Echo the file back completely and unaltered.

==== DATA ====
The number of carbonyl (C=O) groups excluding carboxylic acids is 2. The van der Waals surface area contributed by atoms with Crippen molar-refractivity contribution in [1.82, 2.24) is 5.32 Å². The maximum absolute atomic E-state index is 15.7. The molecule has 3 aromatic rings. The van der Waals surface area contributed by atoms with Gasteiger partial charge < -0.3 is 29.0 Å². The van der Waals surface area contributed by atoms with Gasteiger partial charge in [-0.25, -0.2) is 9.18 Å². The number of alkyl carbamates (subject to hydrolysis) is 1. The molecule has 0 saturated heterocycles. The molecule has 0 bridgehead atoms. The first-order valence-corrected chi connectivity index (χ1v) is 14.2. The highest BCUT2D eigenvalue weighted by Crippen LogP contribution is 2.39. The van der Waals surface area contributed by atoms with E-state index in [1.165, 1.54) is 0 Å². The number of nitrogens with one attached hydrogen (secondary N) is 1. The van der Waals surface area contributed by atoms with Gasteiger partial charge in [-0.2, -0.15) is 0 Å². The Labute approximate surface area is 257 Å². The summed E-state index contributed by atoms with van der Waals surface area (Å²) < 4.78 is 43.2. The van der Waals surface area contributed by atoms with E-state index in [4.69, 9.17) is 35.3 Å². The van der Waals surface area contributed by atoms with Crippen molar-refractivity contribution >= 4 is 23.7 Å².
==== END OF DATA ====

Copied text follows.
The number of carbonyl (C=O) groups excluding carboxylic acids is 2. The van der Waals surface area contributed by atoms with Crippen molar-refractivity contribution in [1.82, 2.24) is 5.32 Å². The maximum absolute atomic E-state index is 15.7. The molecule has 3 aromatic rings. The van der Waals surface area contributed by atoms with Gasteiger partial charge < -0.3 is 29.0 Å². The van der Waals surface area contributed by atoms with Gasteiger partial charge in [-0.25, -0.2) is 9.18 Å². The number of alkyl carbamates (subject to hydrolysis) is 1. The molecule has 0 saturated heterocycles. The molecule has 0 bridgehead atoms. The first-order valence-corrected chi connectivity index (χ1v) is 14.2. The highest BCUT2D eigenvalue weighted by Crippen LogP contribution is 2.39. The van der Waals surface area contributed by atoms with E-state index in [1.165, 1.54) is 0 Å². The number of nitrogens with one attached hydrogen (secondary N) is 1. The van der Waals surface area contributed by atoms with Gasteiger partial charge in [-0.2, -0.15) is 0 Å². The Labute approximate surface area is 257 Å². The summed E-state index contributed by atoms with van der Waals surface area (Å²) < 4.78 is 43.2. The van der Waals surface area contributed by atoms with E-state index in [4.69, 9.17) is 35.3 Å². The van der Waals surface area contributed by atoms with Crippen molar-refractivity contribution >= 4 is 23.7 Å².